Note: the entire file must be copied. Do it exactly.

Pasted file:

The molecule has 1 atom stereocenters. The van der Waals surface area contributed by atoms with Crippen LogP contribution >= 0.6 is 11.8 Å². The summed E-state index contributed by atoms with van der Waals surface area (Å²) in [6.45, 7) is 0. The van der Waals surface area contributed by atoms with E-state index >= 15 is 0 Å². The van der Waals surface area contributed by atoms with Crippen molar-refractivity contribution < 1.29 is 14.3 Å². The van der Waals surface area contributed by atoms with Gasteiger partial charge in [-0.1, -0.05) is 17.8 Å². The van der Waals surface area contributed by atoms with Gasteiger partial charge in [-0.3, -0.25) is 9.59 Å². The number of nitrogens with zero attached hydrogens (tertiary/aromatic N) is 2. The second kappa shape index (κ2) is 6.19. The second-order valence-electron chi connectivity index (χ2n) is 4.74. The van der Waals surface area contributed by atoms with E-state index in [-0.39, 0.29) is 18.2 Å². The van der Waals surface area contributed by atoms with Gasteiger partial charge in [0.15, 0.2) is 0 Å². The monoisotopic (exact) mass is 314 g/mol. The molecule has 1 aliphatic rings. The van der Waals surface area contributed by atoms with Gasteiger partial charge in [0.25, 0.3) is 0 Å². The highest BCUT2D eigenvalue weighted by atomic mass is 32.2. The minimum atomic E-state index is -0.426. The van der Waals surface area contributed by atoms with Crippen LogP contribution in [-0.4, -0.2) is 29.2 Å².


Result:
The molecule has 1 atom stereocenters. The van der Waals surface area contributed by atoms with Crippen LogP contribution >= 0.6 is 11.8 Å². The summed E-state index contributed by atoms with van der Waals surface area (Å²) in [6.45, 7) is 0. The van der Waals surface area contributed by atoms with E-state index >= 15 is 0 Å². The van der Waals surface area contributed by atoms with Crippen molar-refractivity contribution < 1.29 is 14.3 Å². The van der Waals surface area contributed by atoms with Gasteiger partial charge in [-0.1, -0.05) is 17.8 Å². The van der Waals surface area contributed by atoms with Gasteiger partial charge in [-0.3, -0.25) is 9.59 Å². The number of nitrogens with zero attached hydrogens (tertiary/aromatic N) is 2. The second kappa shape index (κ2) is 6.19. The second-order valence-electron chi connectivity index (χ2n) is 4.74. The van der Waals surface area contributed by atoms with E-state index in [-0.39, 0.29) is 18.2 Å². The van der Waals surface area contributed by atoms with Gasteiger partial charge in [0.15, 0.2) is 0 Å². The monoisotopic (exact) mass is 314 g/mol. The molecule has 1 aliphatic rings. The van der Waals surface area contributed by atoms with Gasteiger partial charge in [0.25, 0.3) is 0 Å². The highest BCUT2D eigenvalue weighted by atomic mass is 32.2. The minimum atomic E-state index is -0.426. The van der Waals surface area contributed by atoms with Crippen LogP contribution in [-0.4, -0.2) is 29.2 Å².